This will change the way you parent your sensitive child.
One of the hardest things about being a parent is realizing that you can’t always make things better.
There are times when your kid is in pain or something has been broken — either physically or emotionally — and, as a family member, you just have to step back and deal with the fact that there is nothing you can do in that moment to make things better.
It can be heartbreaking. But I’ve been surprised to also find that sometimes the solution to the problem is just accepting that some things can’t be fixed. (Or, at least, can’t be fixed in a way you could predict.)
For example, my daughter suffers from anxiety.
I love how she looks at the world. How she’s constantly debating “BIG” questions. Our bedtime conversations can turn downright metaphysical on a good night, with her asking me philosophical questions about life, the universe, and everything in between.
However, the flip-side of that is that she thinks about EVERYTHING, even the bad stuff. She thinks, broods, dwells on the negative and the terrifying. There are few things more heartbreaking than watching a nine-year-old consumed by existential dread, and there are moments where I just wish I could turn her brain off and give her some peace.
That’s the thankless burden of being a parent when your kid has anxiety. You can’t “fix” it.
But, I will say, realizing that was one of my biggest “A-ha” moments of parenting.
A few years ago, my daughter was suffering from anxiety at school all the time. Almost every day, we’d get a call from the office, telling us that our daughter had a stomach-ache. Knowing that her “worries” were the root of the problem, we began taking her to a therapist.
And the therapist’s strategy was GENIUS, but it wasn’t something I ever expected.
I expected the therapist to “cure” my daughter’s anxieties — to eliminate them or make them disappear.
Instead, this is what she told my daughter: “Yeah, your anxiety is never going away.”
Which… yeah… took a while to understand. It felt almost defeatist at the beginning, like she was offering my kid no hope. But that wasn’t what she was doing at all.
She was trying to let my daughter know that her anxiety was just another part of her. It was NORMAL. It was HER normal. And it wasn’t anything she should be ashamed or worried about.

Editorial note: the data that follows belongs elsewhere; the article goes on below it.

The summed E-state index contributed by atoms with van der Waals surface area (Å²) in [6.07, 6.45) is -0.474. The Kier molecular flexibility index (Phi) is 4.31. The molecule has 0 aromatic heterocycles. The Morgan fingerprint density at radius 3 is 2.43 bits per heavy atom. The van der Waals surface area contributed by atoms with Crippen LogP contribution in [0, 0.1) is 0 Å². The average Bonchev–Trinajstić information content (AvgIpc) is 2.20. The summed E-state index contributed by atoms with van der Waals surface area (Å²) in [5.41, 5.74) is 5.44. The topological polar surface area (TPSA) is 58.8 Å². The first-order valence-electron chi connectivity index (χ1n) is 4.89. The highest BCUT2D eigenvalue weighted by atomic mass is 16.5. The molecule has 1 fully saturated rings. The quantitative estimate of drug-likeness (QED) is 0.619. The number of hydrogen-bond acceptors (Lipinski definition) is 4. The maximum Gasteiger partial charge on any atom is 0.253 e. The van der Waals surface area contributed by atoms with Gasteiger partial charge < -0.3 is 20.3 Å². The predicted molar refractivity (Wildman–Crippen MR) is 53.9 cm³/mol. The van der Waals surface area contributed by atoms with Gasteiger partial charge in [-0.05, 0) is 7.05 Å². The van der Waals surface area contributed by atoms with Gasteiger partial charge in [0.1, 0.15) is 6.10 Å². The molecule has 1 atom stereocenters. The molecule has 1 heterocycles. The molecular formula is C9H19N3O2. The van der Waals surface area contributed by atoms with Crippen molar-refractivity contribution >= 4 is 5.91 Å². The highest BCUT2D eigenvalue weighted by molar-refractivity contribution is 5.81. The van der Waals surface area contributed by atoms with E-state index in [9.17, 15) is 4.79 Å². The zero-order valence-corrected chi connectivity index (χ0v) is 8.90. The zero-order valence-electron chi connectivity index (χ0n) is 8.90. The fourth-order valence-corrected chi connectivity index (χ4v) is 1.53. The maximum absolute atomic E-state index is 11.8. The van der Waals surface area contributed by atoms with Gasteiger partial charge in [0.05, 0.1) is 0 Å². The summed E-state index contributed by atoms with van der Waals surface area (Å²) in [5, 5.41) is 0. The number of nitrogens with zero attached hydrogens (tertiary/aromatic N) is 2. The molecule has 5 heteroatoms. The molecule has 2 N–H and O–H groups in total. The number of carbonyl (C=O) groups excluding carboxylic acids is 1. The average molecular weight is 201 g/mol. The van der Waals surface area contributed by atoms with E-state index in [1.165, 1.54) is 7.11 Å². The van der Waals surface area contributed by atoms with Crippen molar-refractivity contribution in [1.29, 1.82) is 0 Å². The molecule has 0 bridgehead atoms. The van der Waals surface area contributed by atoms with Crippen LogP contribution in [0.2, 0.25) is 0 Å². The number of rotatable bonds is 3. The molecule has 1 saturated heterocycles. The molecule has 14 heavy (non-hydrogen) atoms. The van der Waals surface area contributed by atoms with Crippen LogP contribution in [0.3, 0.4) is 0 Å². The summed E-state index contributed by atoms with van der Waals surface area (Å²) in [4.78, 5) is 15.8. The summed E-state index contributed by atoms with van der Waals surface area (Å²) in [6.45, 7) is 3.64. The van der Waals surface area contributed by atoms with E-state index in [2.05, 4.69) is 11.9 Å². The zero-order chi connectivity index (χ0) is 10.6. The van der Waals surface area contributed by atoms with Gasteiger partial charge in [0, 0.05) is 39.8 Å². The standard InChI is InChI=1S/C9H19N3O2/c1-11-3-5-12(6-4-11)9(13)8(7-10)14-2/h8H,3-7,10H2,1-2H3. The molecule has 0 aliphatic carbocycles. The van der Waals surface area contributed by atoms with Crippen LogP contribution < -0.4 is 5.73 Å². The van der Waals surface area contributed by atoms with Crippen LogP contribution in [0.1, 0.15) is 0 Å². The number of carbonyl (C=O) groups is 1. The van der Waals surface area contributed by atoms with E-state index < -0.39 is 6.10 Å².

For example, my daughter complained that, when her class had a test, her stomach would tie up in knots and she got scared that she would throw up in class.
But her therapist explained, “That’s just how you’re ALWAYS going to be feel when you hear that you’re going to be tested or you’re nervous about doing something.” She argued that my daughter would probably always feel a little lurch in her gut when she was put on the spot like that for the rest of her life.
The key was — realizing that those feelings were completely normal, completely mundane.
“What? My stomach is in knots again? Ah well, happens all the time.”
The problem had been my daughter would feel that nervousness in her stomach and immediately spiral into a panic. “Why did my stomach do that? Am I going to be sick? I’m going to be sick! I’m going to throw up! Something is seriously WRONG!”
And, no, nothing was wrong. That little stomach twinge was just her NORMAL.
She just had to realize that, see it as something almost achingly familiar, and just move on. She had to imagine it like an old football injury. Yes, her trick-knee would always hurt when it rained, but it wasn’t going away and it wasn’t dangerous or anything. It was just a part of her life now.
Coming to that understanding about anxiety was a huge step forward for me as a parent.
Because, when you dive into every situation declaring your intention to FIX everything, you’re letting your child know “something is BROKEN.” And that’s hard to consider once they realize that they’re the broken thing.
It was much, much harder for me to help my daughter accept the difficult things about herself – and accept them myself as a parent.
But, as soon as I did, you could see the benefits almost immediately. My daughter OWNED her anxiety, she talked about it like a familiar thing, and her stomach-aches and panic spirals began to fade away.
Does her anxiety sometimes flare up from time to time? Sure, but so does mine. But, once we took away the stigma of having anxiety, it became much, much easier for her to learn to live with it. Which was a much better solution than her dumb old dad trying in vain to fix it.